Since the pandemic's onset more than two years ago, sudden increases in COVID-19 cases have been driven by the emergence of new variants, including delta and omicron. Currently, a more contagious omicron subvariant, called BA.5, accounts for most new U.S. cases, however a separate, newer subvariant is garnering attention.
Known as BA.2.75, the subvariant may be able to evade immunity from vaccines and prior infection, scientists assert. The strain includes multiple mutations in the gene encoding for the spike protein of the virus, which allow the virus to bind to the host cell receptor more efficiently, Dr. Matthew Binnicker, director of the Clinical Virology Laboratory at Mayo Clinic, explained in an article.
Detected in India in May, the strain appears to be spreading quicker than other subvariants there and is under monitoring by both the World Health Organization as well as the Centers for Disease Control and Prevention. Cases have surfaced in at least a dozen countries, including the U.S., where numbers remain extremely low.
A total of 13 cases have been confirmed in the U.S., with three of those in Illinois, said Dr. Allison Arwady, commissioner of the Chicago Department of Public Health.
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At this point, it doesn't appear the strain will lead to another major COVID wave in the U.S., but the possibility remains.
"...We are keeping our eye on it," Arwady said. "We do a good job of testing and looking forward here, which is one of the reasons why we may find it [BA.2.75]."
BA.2.75 is more effectively spread from person to person, according to Binnicker, who explained there's no solid data to show it causes more severe disease compared to other subvariants. However, as more people are infected, the chances that the virus infects someone who is more susceptible rises.
"...Those who have an immunocompromised condition could still end up with severe disease and be hospitalized," he explained ."It is a concern whenever a virus can infect people at a higher rate because the chances that the virus will infect an individual who is highly susceptible to worse outcomes then increases."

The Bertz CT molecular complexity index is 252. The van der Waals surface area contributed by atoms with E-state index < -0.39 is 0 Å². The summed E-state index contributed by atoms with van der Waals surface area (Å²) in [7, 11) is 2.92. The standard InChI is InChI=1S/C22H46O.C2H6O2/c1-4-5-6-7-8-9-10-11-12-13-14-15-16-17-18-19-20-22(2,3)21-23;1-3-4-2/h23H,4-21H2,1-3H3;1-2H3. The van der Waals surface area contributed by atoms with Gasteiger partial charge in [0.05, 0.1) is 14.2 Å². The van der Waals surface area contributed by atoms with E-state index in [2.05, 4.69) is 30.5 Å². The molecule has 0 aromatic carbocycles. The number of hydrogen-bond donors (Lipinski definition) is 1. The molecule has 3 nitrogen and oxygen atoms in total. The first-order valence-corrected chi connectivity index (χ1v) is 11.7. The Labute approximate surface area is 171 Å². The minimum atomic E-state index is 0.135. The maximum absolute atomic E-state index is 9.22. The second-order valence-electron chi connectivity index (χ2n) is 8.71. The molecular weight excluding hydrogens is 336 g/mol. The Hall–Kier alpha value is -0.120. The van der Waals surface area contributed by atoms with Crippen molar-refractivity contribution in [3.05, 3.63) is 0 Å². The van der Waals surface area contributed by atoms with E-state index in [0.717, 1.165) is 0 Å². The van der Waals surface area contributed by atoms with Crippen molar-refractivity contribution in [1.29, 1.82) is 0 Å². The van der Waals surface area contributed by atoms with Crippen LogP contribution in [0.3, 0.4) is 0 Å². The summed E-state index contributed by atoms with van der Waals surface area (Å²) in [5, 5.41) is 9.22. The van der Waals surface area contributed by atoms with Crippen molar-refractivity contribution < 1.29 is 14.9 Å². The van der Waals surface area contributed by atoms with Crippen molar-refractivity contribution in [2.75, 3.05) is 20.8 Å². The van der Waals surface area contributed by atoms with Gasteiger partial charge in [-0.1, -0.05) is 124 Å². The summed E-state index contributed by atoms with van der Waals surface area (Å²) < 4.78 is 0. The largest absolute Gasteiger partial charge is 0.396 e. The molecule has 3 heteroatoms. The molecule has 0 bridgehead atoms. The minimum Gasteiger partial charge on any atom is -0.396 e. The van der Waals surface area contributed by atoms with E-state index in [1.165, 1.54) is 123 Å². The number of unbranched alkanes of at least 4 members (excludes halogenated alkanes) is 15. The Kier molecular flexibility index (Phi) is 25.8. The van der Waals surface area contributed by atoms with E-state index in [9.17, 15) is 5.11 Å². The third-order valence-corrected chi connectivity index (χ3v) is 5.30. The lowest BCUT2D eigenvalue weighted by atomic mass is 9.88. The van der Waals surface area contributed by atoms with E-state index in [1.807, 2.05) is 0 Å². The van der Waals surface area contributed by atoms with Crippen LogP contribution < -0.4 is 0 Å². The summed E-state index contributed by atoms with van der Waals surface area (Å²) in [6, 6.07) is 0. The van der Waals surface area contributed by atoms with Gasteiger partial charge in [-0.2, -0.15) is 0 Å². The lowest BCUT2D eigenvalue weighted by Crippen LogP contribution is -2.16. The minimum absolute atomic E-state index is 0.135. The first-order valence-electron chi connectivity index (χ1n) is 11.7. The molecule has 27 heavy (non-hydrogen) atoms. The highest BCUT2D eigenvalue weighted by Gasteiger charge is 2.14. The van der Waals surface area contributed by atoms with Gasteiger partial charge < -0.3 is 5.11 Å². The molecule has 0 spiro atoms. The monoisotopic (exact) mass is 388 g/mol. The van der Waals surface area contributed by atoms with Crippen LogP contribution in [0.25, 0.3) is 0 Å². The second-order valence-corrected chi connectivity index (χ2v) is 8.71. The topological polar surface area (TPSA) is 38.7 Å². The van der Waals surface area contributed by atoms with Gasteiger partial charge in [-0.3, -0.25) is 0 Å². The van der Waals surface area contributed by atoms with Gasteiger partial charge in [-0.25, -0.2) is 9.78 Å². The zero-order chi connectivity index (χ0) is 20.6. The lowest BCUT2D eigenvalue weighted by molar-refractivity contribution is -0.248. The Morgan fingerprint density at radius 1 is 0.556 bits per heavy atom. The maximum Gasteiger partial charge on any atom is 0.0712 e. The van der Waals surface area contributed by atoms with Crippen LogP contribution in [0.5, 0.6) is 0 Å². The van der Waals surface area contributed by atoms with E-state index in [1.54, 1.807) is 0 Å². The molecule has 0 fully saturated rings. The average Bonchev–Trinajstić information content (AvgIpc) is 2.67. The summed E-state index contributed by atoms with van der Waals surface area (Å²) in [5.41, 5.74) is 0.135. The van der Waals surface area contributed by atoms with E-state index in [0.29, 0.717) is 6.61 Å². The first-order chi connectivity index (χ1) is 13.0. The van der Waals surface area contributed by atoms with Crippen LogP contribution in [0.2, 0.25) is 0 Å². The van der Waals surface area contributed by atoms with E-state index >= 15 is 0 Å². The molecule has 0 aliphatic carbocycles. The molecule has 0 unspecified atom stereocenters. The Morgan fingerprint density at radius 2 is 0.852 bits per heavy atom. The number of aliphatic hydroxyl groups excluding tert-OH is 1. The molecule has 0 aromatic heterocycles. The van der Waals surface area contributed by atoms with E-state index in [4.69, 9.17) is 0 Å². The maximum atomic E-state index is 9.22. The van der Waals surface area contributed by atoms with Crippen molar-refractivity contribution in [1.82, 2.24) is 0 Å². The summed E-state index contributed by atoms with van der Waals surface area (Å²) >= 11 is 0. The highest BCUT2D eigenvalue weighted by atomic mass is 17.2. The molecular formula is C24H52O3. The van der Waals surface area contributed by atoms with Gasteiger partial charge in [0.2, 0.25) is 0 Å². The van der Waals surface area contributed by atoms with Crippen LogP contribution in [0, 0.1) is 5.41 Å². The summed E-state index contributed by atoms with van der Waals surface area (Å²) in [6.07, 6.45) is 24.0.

The threat of the BA.2.75 variant in India underscores the importance of global vaccination, Dr. Sabrina Assoumou, a doctor at Boston Medical Center, told NBC Boston.
"We're not going to be able to get over this pandemic if we don't make sure that everyone, everywhere, is safe," she stated.
India's population has a different immunity than the U.S., multiple Boston doctors said, because different vaccines were given at various times and different variants circulated at various times. Those variables result in fluctuating levels of infection-induced immunity.
"We cannot assume that what's happening there will happen here, and yet we do have to prepare for surges. We are always now preparing for surges," Dr. Shira Doron, of Tufts Medical Center, said. "Variants will emerge that evade immunity from the vaccine and prior infection, and we can't ever quite know exactly what they're going to do to our case rates until we get there."
As the school year approaches and new variants, including BA.2.75, lead to additional cases, monitoring the number of infections will be crucial.
"There definitely is concern that as we move into the fall and winter months of 2022, and then into 2023, that the new strains of the virus, including BA.27.5, will increase as kids go back to school," stated Binnicker. "They're going to be interacting, and there's going to be increased rate of transmission of viruses, including COVID 19."